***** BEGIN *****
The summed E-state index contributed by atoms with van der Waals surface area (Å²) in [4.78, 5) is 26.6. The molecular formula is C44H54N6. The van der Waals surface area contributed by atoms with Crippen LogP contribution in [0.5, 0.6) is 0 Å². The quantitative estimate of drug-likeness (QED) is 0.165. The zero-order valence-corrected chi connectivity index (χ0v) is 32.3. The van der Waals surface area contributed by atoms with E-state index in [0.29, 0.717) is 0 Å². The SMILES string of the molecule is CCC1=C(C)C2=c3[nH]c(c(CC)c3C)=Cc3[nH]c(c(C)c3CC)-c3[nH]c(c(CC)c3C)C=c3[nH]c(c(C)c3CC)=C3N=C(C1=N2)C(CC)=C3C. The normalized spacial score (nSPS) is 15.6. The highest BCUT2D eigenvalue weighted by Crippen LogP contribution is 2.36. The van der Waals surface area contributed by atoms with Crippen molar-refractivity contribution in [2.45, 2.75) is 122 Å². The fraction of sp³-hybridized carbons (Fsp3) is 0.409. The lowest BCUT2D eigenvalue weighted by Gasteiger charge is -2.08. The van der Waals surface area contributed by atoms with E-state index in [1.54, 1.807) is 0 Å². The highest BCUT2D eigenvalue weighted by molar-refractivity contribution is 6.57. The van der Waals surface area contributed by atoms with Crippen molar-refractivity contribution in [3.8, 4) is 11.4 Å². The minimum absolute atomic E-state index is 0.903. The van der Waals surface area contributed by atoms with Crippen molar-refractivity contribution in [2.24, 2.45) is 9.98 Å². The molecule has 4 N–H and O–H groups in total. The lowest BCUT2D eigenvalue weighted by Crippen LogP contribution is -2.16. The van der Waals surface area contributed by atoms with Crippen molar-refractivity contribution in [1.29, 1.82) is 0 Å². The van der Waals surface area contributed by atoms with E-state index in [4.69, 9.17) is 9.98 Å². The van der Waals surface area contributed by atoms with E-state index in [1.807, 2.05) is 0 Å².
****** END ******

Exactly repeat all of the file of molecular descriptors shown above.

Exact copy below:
The summed E-state index contributed by atoms with van der Waals surface area (Å²) in [4.78, 5) is 26.6. The molecular formula is C44H54N6. The van der Waals surface area contributed by atoms with Crippen LogP contribution in [0.5, 0.6) is 0 Å². The quantitative estimate of drug-likeness (QED) is 0.165. The zero-order valence-corrected chi connectivity index (χ0v) is 32.3. The van der Waals surface area contributed by atoms with E-state index in [0.29, 0.717) is 0 Å². The SMILES string of the molecule is CCC1=C(C)C2=c3[nH]c(c(CC)c3C)=Cc3[nH]c(c(C)c3CC)-c3[nH]c(c(CC)c3C)C=c3[nH]c(c(C)c3CC)=C3N=C(C1=N2)C(CC)=C3C. The normalized spacial score (nSPS) is 15.6. The highest BCUT2D eigenvalue weighted by Crippen LogP contribution is 2.36. The van der Waals surface area contributed by atoms with Crippen molar-refractivity contribution in [2.45, 2.75) is 122 Å². The fraction of sp³-hybridized carbons (Fsp3) is 0.409. The lowest BCUT2D eigenvalue weighted by Gasteiger charge is -2.08. The van der Waals surface area contributed by atoms with E-state index in [1.54, 1.807) is 0 Å². The highest BCUT2D eigenvalue weighted by molar-refractivity contribution is 6.57. The van der Waals surface area contributed by atoms with Crippen molar-refractivity contribution in [3.8, 4) is 11.4 Å². The minimum absolute atomic E-state index is 0.903. The van der Waals surface area contributed by atoms with Crippen molar-refractivity contribution in [2.24, 2.45) is 9.98 Å². The molecule has 4 N–H and O–H groups in total. The lowest BCUT2D eigenvalue weighted by Crippen LogP contribution is -2.16. The van der Waals surface area contributed by atoms with Crippen molar-refractivity contribution in [1.29, 1.82) is 0 Å². The van der Waals surface area contributed by atoms with E-state index in [4.69, 9.17) is 9.98 Å². The van der Waals surface area contributed by atoms with E-state index in [1.807, 2.05) is 0 Å².